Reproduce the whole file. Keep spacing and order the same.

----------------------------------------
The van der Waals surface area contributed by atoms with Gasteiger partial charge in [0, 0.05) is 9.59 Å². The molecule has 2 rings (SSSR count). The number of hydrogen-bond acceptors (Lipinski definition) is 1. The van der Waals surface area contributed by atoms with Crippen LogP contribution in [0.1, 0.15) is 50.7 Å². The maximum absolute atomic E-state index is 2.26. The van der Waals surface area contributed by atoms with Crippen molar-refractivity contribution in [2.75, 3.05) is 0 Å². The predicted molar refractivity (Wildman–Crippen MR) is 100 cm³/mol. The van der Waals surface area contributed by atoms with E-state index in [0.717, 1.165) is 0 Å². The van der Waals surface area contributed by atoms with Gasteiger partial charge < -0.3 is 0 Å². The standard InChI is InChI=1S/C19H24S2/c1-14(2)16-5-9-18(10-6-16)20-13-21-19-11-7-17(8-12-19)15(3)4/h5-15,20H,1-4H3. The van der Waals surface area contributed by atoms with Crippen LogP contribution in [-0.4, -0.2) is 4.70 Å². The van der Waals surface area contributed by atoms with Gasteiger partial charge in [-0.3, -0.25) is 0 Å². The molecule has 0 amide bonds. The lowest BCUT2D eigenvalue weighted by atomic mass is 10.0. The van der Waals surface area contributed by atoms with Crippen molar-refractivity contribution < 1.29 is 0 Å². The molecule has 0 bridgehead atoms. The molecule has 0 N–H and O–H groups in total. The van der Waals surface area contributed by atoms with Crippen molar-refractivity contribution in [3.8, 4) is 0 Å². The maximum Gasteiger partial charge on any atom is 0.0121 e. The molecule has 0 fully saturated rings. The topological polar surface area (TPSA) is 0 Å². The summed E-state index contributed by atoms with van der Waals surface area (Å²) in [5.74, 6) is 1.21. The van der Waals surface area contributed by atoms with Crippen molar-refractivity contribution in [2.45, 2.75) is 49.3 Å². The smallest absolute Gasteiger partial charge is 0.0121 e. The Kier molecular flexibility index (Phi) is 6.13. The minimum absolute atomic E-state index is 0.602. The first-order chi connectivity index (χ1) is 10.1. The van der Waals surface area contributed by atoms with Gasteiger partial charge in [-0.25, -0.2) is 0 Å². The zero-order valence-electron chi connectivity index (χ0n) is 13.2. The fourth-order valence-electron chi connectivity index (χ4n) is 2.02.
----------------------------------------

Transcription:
The van der Waals surface area contributed by atoms with Gasteiger partial charge in [0, 0.05) is 9.59 Å². The molecule has 2 rings (SSSR count). The number of hydrogen-bond acceptors (Lipinski definition) is 1. The van der Waals surface area contributed by atoms with Crippen LogP contribution in [0.1, 0.15) is 50.7 Å². The maximum absolute atomic E-state index is 2.26. The van der Waals surface area contributed by atoms with Crippen molar-refractivity contribution in [2.75, 3.05) is 0 Å². The predicted molar refractivity (Wildman–Crippen MR) is 100 cm³/mol. The van der Waals surface area contributed by atoms with E-state index in [0.717, 1.165) is 0 Å². The van der Waals surface area contributed by atoms with Gasteiger partial charge < -0.3 is 0 Å². The standard InChI is InChI=1S/C19H24S2/c1-14(2)16-5-9-18(10-6-16)20-13-21-19-11-7-17(8-12-19)15(3)4/h5-15,20H,1-4H3. The van der Waals surface area contributed by atoms with Crippen LogP contribution in [-0.4, -0.2) is 4.70 Å². The van der Waals surface area contributed by atoms with Gasteiger partial charge in [-0.3, -0.25) is 0 Å². The molecule has 0 amide bonds. The lowest BCUT2D eigenvalue weighted by atomic mass is 10.0. The van der Waals surface area contributed by atoms with Crippen molar-refractivity contribution < 1.29 is 0 Å². The molecule has 0 bridgehead atoms. The molecule has 0 N–H and O–H groups in total. The van der Waals surface area contributed by atoms with Crippen molar-refractivity contribution in [3.8, 4) is 0 Å². The maximum Gasteiger partial charge on any atom is 0.0121 e. The molecule has 0 fully saturated rings. The topological polar surface area (TPSA) is 0 Å². The summed E-state index contributed by atoms with van der Waals surface area (Å²) in [5.74, 6) is 1.21. The van der Waals surface area contributed by atoms with Crippen molar-refractivity contribution in [2.45, 2.75) is 49.3 Å². The smallest absolute Gasteiger partial charge is 0.0121 e. The Kier molecular flexibility index (Phi) is 6.13. The minimum absolute atomic E-state index is 0.602. The first-order chi connectivity index (χ1) is 10.1. The van der Waals surface area contributed by atoms with Gasteiger partial charge in [-0.25, -0.2) is 0 Å². The zero-order valence-electron chi connectivity index (χ0n) is 13.2. The fourth-order valence-electron chi connectivity index (χ4n) is 2.02.